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I have a really terrible set of data that I've inherited and part of my job is going through and cleaning it up to something that's actually usable. Currently, I'm trying to update a column in my table based on the name of entry.

Table: (category is currently null for almost everything)

+-----------------------------------------------------+
| programID | programName | programVersion | category |
+-----------------------------------------------------+

My query:

update Programs 
    set category="Adobe Suites" 
    where programName 
        in (
            select distinct programName 
                from Programs
                where programName regexp '^adobe.*cs[1-9]$'
            );

The problem is, no matter whatever I try I keep getting the error:

ERROR 1093 (HY000): You can't specify target table 'Programs' for update in FROM clause

I'm not sure what other way this could be done. Any ideas on how to replace the from statement with something else?

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2 Answers 2

up vote 2 down vote accepted

SUGGESTION #1

Why use a subquery at all? Try it like this:

update Programs 
set category="Adobe Suites" 
where programName regexp '^adobe.*cs[1-9]$';

PROS AND CONS : Simpler query with no subquery, but a single-pass full table scan.

SUGGESTION #2

Put the distinct names in a separate table and then do an UPDATE JOIN:

create table ProgramNames
    select distinct programName 
    from Programs
    where programName regexp '^adobe.*cs[1-9]$'
;
alter table ProgramNames add primary key (programName);
update Programs A INNER JOIN ProgramNames B USING (programName)
set A.category="Adobe Suites";
drop table ProgramNames;

PROS AND CONS : Clean UPDATE JOIN, but requires creating the temp table manually. This will be great if programName is indexed in the Programs table.

CAVEAT

There is great reason why you get that error message. It has to do with the MySQL Query Optimizer. Back on Feb 22, 2011, I wrote an answer to this post : Problem with MySQL subquery. I mentioned that there are times the MySQL Query Optimizer can make rows disappear intermittently in the optimization process. The join would not be clean internally. So, rather than rewrite it, MySQL simply kicks out an error so as not to have to rewrite. IMHO I think that maybe due to the way MySQL interacts with storage engines.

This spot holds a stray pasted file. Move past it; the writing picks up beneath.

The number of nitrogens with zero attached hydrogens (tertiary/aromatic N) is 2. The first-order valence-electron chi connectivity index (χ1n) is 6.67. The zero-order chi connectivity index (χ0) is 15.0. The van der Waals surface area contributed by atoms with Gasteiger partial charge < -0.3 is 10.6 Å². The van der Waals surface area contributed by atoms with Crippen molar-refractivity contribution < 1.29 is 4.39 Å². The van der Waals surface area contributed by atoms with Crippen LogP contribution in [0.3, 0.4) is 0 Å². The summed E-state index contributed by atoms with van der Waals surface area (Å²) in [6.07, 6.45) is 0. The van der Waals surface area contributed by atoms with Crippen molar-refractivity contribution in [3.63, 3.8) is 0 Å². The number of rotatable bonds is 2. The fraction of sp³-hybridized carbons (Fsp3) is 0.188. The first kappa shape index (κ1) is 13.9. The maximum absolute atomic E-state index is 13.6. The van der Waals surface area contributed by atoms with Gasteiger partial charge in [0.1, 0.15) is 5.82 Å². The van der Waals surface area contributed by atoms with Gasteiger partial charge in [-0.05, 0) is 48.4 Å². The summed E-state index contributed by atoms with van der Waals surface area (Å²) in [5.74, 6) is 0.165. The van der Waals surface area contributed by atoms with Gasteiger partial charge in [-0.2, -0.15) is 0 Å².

Give it a Try !!!

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I'm trying really hard to justify my subquery...and I've got nothing. I think I adapted it from a previous query and just got stuck on doing it that way. I try not to be an idiot, I swear! :P –  Jacobm001 Aug 9 '13 at 18:30
    
Don't worry. MySQL only started doing subqueries in MySQL 5.0. Before MySQL 5.0, MySQL recommended rewriting subqueries as JOINs : dev.mysql.com/doc/refman/4.1/en/rewriting-subqueries.html. Perhaps a more mature RDBMS like Oracle or SQLServer would handle it much better since they do not accommodate more than one storage engine. –  RolandoMySQLDBA Aug 9 '13 at 18:34

I really don't understand why you are using that pointless subquery, this can simply done by this basic query :

update Programs 
  set category='Adobe Suites' 
    where programName regexp '^adobe.*cs[1-9]$'

isn't that right?

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